And now, if you’ll excuse me, I’m hip-deep in Django today, and kind of having fun with it. I’m evaluating candidates for the obsolete web application that broke when I upgraded my work server. It looks like it would take almost as much time to fix it as it would to switch to something current. Science involves a lot of background stuff that needs to be done just so you can get to the good bits, and data management figures heavily in that category.

Something else entirely

I was going to write something about National Novel Writing Month and how I’m tweaking the rules this year to get some of the mass enthusiasm without any of the nervous breakdown, but. I saw this instead, and am too angry about it to write about anything else.

Nature, one of the premier scientific journals, regularly publishes science fiction stories, which I think is fantastic. A number of authors I respect have featured in it, and I’d like to do so myself one day.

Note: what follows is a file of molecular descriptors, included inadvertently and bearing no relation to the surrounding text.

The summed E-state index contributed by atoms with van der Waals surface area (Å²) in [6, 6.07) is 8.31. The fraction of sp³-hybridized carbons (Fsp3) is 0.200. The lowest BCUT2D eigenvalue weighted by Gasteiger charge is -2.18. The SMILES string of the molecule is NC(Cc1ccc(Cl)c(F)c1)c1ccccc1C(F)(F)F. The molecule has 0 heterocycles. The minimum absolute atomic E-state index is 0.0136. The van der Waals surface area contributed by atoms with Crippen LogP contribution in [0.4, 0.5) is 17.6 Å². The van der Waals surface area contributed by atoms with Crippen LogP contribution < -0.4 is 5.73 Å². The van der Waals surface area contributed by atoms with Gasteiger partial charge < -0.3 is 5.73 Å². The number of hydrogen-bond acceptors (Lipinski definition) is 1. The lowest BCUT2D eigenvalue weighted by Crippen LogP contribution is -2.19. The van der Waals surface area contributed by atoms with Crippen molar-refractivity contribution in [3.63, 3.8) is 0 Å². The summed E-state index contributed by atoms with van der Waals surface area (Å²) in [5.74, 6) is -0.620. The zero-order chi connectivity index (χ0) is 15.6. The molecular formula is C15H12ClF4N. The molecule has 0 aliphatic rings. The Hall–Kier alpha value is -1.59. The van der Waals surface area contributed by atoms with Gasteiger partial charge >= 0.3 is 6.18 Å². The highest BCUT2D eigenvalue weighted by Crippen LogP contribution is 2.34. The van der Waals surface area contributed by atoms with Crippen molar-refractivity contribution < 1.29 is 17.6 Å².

But this story? Not at all pleasing. “Womanspace,” by Ed Rybicki, was intended as a tongue-in-cheek mostly-true anecdote about two inept middle-aged men (as stated by the author, himself one of those men). That would be fine with me. I know plenty of inept men, and quite a few of them are covered for by incredibly competent women.

Where Rybicki goes wrong is extrapolating from his single data point to ALL men, and particularly ALL women. Men are hunters, you see, and women are gatherers, and as such women have miraculous shopping powers which extend to retrieving goods from parallel universes that men can’t access.